Finnish: Wait! I didn’t stop yet. There is still: koirakaan, koirankaan, koiraakaan, koirassakaan, koirastakaan, koiraankaan, koirallakaan, koiraltakaan, koirallekaan, koiranakaan, koiraksikaan, koirattakaan, koirineenkaan, koirinkaan, koirako, koiranko, koiraako, koirassako, koirastako, koiraanko, koirallako, koiraltako, koiralleko, koiranako, koiraksiko, koirattako, koirineenko, koirinko, koirasikaan, koiranikaan, koiransakaan, koirammekaan, koirannekaan, koiraanikaan, koiraasikaan, koiraansakaan, koiraammekaan, koiraannekaan, koirassanikaan, koirassasikaan, koirassansakaan, koirassammekaan, koirassannekaan, koirastanikaan, koirastasikaan, koirastansakaan, koirastammekaan, koirastannekaan, koirallanikaan, koirallasikaan, koirallansakaan, koirallammekaan, koirallannekaan, koirananikaan, koiranasikaan, koiranansakaan, koiranammekaan, koiranannekaan, koiraksenikaan, koiraksesikaan, koiraksensakaan, koiraksemmekaan, koiraksennekaan, koirattanikaan, koirattasikaan, koirattansakaan, koirattammekaan, koirattannekaan, koirinenikaan, koirinesikaan, koirinensakaan, koirinemmekaan, koirinennekaan, koirasiko, koiraniko, koiransako, koirammeko, koiranneko, koiraaniko, koiraasiko, koiraansako, koiraammeko, koiraanneko, koirassaniko, koirassasiko, koirassansako, koirassammeko, koirassanneko, koirastaniko, koirastasiko, koirastansako, koirastammeko, koirastanneko, koirallaniko, koirallasiko, koirallansako, koirallammeko, koirallanneko, koirananiko, koiranasiko, koiranansako, koiranammeko, koirananneko, koirakseniko, koiraksesiko, koiraksensako, koiraksemmeko, koiraksenneko, koirattaniko, koirattasiko, koirattansako, koirattammeko, koirattanneko, koirineniko, koirinesiko, koirinensako, koirinemmeko, koirinenneko, koirasikaanko, koiranikaanko, koiransakaanko, koirammekaanko, koirannekaanko, koiraanikaanko, koiraasikaanko, koiraansakaanko, koiraammekaanko, koiraannekaanko, koirassanikaanko, koirassasikaanko, koirassansakaanko, koirassammekaanko, koirassannekaanko, koirastanikaanko, koirastasikaanko, koirastansakaanko, koirastammekaanko, koirastannekaanko, koirallanikaanko, koirallasikaanko, koirallansakaanko, koirallammekaanko, koirallannekaanko, koirananikaanko, koiranasikaanko, koiranansakaanko, koiranammekaanko, koiranannekaanko, koiraksenikaanko, koiraksesikaanko, koiraksensakaanko, koiraksemmekaanko, koiraksennekaanko, koirattanikaanko, koirattasikaanko, koirattansakaanko, koirattammekaanko, koirattannekaanko, koirinenikaanko, koirinesikaanko, koirinensakaanko, koirinemmekaanko, koirinennekaanko, koirasikokaan, koiranikokaan, koiransakokaan, koirammekokaan, koirannekokaan, koiraanikokaan, koiraasikokaan, koiraansakokaan, koiraammekokaan, koiraannekokaan, koirassanikokaan, koirassasikokaan, koirassansakokaan, koirassammekokaan, koirassannekokaan, koirastanikokaan, koirastasikokaan, koirastansakokaan, koirastammekokaan, koirastannekokaan, koirallanikokaan, koirallasikokaan, koirallansakokaan, koirallammekokaan, koirallannekokaan, koirananikokaan, koiranasikokaan, koiranansakokaan, koiranammekokaan, koiranannekokaan, koiraksenikokaan, koiraksesikokaan, koiraksensakokaan, koiraksemmekokaan, koiraksennekokaan, koirattanikokaan, koirattasikokaan, koirattansakokaan, koirattammekokaan, koirattannekokaan, koirinenikokaan, koirinesikokaan, koirinensakokaan, koirinemmekokaan, koirinennekokaan.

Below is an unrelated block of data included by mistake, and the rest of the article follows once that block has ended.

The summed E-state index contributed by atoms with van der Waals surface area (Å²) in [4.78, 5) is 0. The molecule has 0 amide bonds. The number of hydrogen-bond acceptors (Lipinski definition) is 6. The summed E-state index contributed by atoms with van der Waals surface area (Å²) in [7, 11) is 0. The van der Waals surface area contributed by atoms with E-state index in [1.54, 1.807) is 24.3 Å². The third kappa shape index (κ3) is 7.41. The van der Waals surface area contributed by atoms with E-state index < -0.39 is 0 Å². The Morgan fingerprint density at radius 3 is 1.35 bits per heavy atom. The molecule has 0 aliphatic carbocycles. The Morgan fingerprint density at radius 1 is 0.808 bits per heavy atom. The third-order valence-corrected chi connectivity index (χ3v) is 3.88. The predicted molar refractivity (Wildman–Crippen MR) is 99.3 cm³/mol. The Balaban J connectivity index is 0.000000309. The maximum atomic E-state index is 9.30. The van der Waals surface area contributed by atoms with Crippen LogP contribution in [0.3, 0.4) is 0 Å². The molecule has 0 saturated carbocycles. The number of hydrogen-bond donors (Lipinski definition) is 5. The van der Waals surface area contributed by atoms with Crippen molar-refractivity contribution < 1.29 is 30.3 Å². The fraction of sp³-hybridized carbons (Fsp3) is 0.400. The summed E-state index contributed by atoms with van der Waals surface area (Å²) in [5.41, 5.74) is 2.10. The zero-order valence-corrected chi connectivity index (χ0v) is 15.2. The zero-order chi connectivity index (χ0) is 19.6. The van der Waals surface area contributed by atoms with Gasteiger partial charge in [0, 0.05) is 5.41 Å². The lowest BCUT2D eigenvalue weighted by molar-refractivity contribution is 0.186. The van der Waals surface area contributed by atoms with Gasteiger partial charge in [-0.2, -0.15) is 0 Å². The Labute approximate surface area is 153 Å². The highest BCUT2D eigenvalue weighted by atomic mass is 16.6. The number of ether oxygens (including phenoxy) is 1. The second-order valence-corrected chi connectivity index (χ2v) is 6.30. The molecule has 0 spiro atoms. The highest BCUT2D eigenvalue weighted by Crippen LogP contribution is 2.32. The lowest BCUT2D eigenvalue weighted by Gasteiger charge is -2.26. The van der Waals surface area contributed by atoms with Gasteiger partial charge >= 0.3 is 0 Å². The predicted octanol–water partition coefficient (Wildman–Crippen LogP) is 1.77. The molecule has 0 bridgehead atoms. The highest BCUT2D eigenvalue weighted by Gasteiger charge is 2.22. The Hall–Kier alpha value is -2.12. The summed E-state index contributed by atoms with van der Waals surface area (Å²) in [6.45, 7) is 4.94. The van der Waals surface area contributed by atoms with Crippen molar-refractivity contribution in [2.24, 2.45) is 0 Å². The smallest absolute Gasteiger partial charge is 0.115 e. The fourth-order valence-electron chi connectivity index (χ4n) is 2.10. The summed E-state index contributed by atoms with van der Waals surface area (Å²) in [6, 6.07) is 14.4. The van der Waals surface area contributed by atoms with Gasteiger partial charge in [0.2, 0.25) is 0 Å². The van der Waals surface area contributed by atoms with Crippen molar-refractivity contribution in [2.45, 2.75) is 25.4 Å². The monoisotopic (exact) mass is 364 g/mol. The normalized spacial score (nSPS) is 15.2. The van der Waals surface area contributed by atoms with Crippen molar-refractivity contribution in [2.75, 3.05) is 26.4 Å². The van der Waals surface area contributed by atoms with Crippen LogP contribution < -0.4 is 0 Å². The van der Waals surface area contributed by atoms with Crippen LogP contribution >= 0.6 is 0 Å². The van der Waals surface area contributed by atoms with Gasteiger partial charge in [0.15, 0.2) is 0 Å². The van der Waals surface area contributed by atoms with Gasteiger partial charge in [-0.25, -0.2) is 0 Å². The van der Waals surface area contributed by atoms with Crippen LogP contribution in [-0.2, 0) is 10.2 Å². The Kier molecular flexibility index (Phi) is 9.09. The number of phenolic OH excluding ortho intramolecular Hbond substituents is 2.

Swedish: Breath!!
German: Whattaaa?
English: Okay, now you’re just making things up!
Finnish: And now the plural forms…..”

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What Is Plattdeutsch?

Beatrix writes:

‘Alt Hoch Deutsch’ (Old High German) sounds a bit like the Plattdeutsch my older Mennonite relatives spoke. But they left West Prussia for the Ukraine in 1802.

Plattdeutsch is a Low German language, and yes, it is an East Low German language with roots in far northeastern Germany and Prussia across the border into what is now Poland. It is close to Pomeranian, a dying East Low German language formerly spoken in that area that died out with the ethnic cleansing of the Germans there after WW2.

It is not intelligible with Standard German or really with any other German language, including other Low German languages. Low German is a completely different language from Standard German. German speakers cannot understand it at all.

Dutch speakers can actually understand Low German languages better than Germans can. That is because in some ways they are quite close to Dutch even though one is Old Franconian and the other is Old German. But there are also German “dialects” that are straight up from Franconian also, especially those spoken in northwest Germany near the borders of the Netherlands, Belgium and Luxembourg. There are dialects (or really languages in that area that are quite difficult to characterize as either:

German
Dutch
Neither

I am thinking specially of the languages spoken where German, the Netherlands and Belgium all come together around Kerkrade, Aachen and Stolberg.

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Comparison of Old German with Modern German

Althochdeutsch

Ik gihorta dat seggen,
dat sih urhettun ænon muotin
Hiltibrant enti Hadubrant untar heriun tuem.
Sunufatarungo iro saro rihtun,
garutun se iro gudhamun, gurtun sih iro suert ana
helidos, ubar hringa, do sie to dero hiltiu ritun.

Modern German Language

Ich hörte (glaubwürdig) berichten,
dass zwei Krieger, Hildebrand und Hadubrand, (allein)
zwischen ihren beiden Heeren, aufeinanderstießen.
Zwei Leute von gleichem Blut, Vater und Sohn, rückten da ihre Rüstung zurecht,
sie strafften ihre Panzerhemden und gürteten ihre
Schwerter über die Eisenringe, die Männer,
als sie zu diesem Kampf ritten.

Alothochdeutsch was the first form of the |German language and it can be called Old German. It existed from 500-1000 CE. It is probably somewhat analogous to Old English, but I doubt if the two languages would have been intelligible. The passage above is from 900, written about the same time as Beowulf was written.